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on June 30, 2002
I received my Little House box set MANY, MANY years ago for Christmas, and it sat on my shelf, a treasure waiting to be fully discovered, for the better part of 2 decades. As an English major, I've spent many hours with Shakespeare, Jane Austen, the Brontes, Edith Wharton, and scores of other wonderful writers. Then one day, my best friend told me that she was reading "Little House in the Big Woods" to her 1st grade class, and that, to a child, boys and girls alike were mezmerized during story time - she'd never seen them pay such good attention.
That was all it took. One Sunday morning, I walked up to the attic, and brought down my set. Since then, I've read straight through them, often into the wee hours of the morning. The writing is outstanding (it actually becomes more grown up right along with the characters), and of course the love story is beautiful, but this series has much more to offer its readers - young and old. For one, you get a much deeper sense of how generations before us struggled, toiled really, to make this country what it is today. And the sense of family is amazing, particularly as Laura becomes old enough to live away from home and realize just how wonderful her family is.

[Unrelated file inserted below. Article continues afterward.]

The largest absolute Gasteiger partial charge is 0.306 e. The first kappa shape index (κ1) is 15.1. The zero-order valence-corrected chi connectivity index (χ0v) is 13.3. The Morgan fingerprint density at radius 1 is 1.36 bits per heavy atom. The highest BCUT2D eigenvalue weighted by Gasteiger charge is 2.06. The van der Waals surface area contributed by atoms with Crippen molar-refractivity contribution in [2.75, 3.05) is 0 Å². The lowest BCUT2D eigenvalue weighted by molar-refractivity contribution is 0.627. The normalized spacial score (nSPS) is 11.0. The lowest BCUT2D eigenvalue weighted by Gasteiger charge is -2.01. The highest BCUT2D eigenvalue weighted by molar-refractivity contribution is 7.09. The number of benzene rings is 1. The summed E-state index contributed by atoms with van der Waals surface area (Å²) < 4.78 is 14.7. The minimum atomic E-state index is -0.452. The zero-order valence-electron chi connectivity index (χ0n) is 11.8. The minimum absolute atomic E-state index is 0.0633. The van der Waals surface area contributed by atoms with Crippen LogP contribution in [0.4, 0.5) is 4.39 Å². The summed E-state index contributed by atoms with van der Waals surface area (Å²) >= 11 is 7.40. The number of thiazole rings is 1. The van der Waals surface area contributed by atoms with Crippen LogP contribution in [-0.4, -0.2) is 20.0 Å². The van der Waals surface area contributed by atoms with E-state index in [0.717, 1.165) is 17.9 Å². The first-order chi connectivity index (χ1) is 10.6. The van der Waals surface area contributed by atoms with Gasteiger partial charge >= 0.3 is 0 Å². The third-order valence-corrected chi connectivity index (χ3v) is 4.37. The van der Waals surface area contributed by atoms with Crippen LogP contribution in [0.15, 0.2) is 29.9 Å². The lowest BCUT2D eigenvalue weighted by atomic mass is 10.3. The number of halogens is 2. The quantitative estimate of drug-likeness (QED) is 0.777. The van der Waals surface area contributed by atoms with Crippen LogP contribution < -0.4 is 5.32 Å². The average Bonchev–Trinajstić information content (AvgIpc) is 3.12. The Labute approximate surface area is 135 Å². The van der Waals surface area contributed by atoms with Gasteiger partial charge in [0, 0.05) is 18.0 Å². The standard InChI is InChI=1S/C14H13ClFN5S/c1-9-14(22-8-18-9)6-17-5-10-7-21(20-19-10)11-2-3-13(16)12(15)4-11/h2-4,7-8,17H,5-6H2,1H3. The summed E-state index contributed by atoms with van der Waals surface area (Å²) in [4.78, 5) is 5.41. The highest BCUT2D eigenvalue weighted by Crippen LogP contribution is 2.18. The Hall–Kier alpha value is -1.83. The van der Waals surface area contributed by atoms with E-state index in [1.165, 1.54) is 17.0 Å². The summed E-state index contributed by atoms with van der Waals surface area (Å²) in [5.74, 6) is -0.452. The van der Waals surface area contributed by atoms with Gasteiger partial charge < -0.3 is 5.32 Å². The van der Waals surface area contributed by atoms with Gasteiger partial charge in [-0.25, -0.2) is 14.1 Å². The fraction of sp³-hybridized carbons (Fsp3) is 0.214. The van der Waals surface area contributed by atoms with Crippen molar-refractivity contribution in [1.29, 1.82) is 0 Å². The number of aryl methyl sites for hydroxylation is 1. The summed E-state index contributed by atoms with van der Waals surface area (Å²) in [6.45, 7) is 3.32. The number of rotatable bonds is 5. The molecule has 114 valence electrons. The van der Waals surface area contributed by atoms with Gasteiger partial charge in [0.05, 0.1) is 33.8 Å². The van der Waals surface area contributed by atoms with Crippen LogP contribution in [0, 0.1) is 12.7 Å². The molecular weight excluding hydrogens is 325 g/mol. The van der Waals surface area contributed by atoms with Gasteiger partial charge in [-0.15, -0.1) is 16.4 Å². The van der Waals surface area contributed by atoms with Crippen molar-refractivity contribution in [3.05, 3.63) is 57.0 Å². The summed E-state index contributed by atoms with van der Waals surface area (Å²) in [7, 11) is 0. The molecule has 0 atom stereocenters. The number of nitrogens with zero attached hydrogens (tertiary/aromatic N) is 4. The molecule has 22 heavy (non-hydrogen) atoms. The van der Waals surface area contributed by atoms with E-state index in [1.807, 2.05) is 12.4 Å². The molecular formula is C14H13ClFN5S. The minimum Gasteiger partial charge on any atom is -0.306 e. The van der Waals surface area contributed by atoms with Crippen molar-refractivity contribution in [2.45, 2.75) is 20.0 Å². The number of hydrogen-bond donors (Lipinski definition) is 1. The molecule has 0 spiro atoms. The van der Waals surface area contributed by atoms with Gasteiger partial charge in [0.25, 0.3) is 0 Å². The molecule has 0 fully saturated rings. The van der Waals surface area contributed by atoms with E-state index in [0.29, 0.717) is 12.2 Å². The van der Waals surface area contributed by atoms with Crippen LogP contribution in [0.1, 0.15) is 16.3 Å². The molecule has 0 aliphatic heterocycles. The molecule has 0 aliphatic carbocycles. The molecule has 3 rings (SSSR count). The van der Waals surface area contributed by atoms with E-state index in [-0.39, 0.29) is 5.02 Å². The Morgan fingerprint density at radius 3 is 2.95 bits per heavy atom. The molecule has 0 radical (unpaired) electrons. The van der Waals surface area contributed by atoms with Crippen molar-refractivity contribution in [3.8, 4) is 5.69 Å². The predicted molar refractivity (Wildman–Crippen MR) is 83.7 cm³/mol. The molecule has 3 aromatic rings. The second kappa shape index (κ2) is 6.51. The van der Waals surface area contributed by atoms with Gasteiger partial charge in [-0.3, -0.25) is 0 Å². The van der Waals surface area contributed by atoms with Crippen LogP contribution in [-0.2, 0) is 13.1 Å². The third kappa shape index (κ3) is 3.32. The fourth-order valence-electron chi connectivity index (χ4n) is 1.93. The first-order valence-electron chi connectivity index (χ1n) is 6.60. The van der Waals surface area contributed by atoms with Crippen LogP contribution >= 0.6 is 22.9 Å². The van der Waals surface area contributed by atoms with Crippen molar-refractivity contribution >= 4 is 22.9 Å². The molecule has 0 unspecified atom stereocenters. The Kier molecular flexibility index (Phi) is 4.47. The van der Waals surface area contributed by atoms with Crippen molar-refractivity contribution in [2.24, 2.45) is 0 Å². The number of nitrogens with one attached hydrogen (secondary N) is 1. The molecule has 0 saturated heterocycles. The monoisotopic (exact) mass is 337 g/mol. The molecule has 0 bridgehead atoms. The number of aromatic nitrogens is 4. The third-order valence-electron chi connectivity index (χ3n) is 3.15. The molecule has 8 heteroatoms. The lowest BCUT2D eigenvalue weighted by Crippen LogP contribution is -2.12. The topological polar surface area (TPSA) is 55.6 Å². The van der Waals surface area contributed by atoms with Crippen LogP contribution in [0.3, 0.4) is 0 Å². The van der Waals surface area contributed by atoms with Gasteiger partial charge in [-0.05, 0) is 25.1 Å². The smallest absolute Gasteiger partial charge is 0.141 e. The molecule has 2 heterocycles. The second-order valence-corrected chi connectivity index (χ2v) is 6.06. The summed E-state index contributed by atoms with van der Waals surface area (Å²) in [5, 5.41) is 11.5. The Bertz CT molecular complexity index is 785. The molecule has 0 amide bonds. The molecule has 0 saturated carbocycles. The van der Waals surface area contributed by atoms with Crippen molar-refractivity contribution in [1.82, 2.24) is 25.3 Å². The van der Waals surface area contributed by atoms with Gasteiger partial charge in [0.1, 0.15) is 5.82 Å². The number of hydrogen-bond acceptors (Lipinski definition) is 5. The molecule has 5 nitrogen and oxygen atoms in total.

Every child should read them. Better yet, every family should read them aloud, together. I certainly plan to read them aloud to my kids.
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on December 1, 2004
I got "Little House in the Big Woods" when I was 7. I remember crying when I finished it because I wanted the story to go on and on. I pushed and prodded my Mom to get the rest of the books. As quickly as they appeared as birthday and Christmas presents, I devoured them. Almost 35 years later, I can say that I have read almost every book that has been written by or about Laura.

Many other reviewers have pointed out the especially wonderful aspects of the books. The narrator ages as Laura grows up. (What a cool concept!) The story of 4 year old Laura's Christmas in Wisconsin is as real and moving as the description of 18 year old Laura falling in love with Almanzo in Dakota Territory. The images are always fresh, and the stories always epitomize wholesomeness. There is a consistency all the way through "These Happy Golden Years" that shows that great care and skill were employed to make the series unwaveringly good.

The real life of Laura was strenuous and uncertain. She was poor most of her young life. She and Almanzo faced great loss and always worked very hard to run their farm. The many moves made by the Ingalls and Wilder families were made to escape difficulties like failed crops or to improve bad situations like poor health. According to available accounts, Laura did not stay in close contact with her family after she left Dakota. Her relationship with Almanzo does not seem to have been remarkable, and her relationship with her only child, Rose, was strained.